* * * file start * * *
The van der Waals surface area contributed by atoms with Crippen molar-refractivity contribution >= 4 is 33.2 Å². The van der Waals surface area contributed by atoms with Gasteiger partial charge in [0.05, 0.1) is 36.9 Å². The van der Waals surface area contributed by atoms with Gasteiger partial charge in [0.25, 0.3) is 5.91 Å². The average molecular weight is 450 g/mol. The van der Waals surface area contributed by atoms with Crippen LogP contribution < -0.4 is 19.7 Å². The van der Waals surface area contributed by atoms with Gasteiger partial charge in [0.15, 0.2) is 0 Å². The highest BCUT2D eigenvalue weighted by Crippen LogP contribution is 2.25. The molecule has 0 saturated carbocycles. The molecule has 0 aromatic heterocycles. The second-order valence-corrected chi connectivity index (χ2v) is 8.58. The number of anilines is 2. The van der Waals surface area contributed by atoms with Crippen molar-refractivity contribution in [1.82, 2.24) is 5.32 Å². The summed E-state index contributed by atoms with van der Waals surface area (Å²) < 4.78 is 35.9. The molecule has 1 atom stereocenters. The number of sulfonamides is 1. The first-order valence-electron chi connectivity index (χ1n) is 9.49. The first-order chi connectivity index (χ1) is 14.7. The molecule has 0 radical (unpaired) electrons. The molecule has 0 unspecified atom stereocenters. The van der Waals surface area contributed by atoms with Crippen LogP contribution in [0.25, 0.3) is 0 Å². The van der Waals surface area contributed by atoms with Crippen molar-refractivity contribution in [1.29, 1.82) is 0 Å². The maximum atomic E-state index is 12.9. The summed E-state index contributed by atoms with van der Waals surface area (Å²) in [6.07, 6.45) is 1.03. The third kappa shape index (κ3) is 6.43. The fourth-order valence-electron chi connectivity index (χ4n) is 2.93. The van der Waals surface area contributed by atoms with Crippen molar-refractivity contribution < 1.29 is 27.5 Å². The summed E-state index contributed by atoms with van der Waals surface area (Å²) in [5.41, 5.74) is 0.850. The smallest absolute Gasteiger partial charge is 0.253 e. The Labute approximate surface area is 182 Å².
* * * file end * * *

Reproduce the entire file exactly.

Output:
The van der Waals surface area contributed by atoms with Crippen molar-refractivity contribution >= 4 is 33.2 Å². The van der Waals surface area contributed by atoms with Gasteiger partial charge in [0.05, 0.1) is 36.9 Å². The van der Waals surface area contributed by atoms with Gasteiger partial charge in [0.25, 0.3) is 5.91 Å². The average molecular weight is 450 g/mol. The van der Waals surface area contributed by atoms with Crippen LogP contribution < -0.4 is 19.7 Å². The van der Waals surface area contributed by atoms with Gasteiger partial charge in [0.15, 0.2) is 0 Å². The highest BCUT2D eigenvalue weighted by Crippen LogP contribution is 2.25. The molecule has 0 saturated carbocycles. The molecule has 0 aromatic heterocycles. The second-order valence-corrected chi connectivity index (χ2v) is 8.58. The number of anilines is 2. The van der Waals surface area contributed by atoms with Crippen molar-refractivity contribution in [1.82, 2.24) is 5.32 Å². The summed E-state index contributed by atoms with van der Waals surface area (Å²) < 4.78 is 35.9. The molecule has 1 atom stereocenters. The number of sulfonamides is 1. The first-order valence-electron chi connectivity index (χ1n) is 9.49. The first-order chi connectivity index (χ1) is 14.7. The molecule has 0 radical (unpaired) electrons. The molecule has 0 unspecified atom stereocenters. The van der Waals surface area contributed by atoms with Crippen LogP contribution in [0.25, 0.3) is 0 Å². The van der Waals surface area contributed by atoms with Crippen molar-refractivity contribution in [1.29, 1.82) is 0 Å². The maximum atomic E-state index is 12.9. The summed E-state index contributed by atoms with van der Waals surface area (Å²) in [6.07, 6.45) is 1.03. The third kappa shape index (κ3) is 6.43. The fourth-order valence-electron chi connectivity index (χ4n) is 2.93. The van der Waals surface area contributed by atoms with Crippen molar-refractivity contribution < 1.29 is 27.5 Å². The summed E-state index contributed by atoms with van der Waals surface area (Å²) in [5.41, 5.74) is 0.850. The smallest absolute Gasteiger partial charge is 0.253 e. The Labute approximate surface area is 182 Å².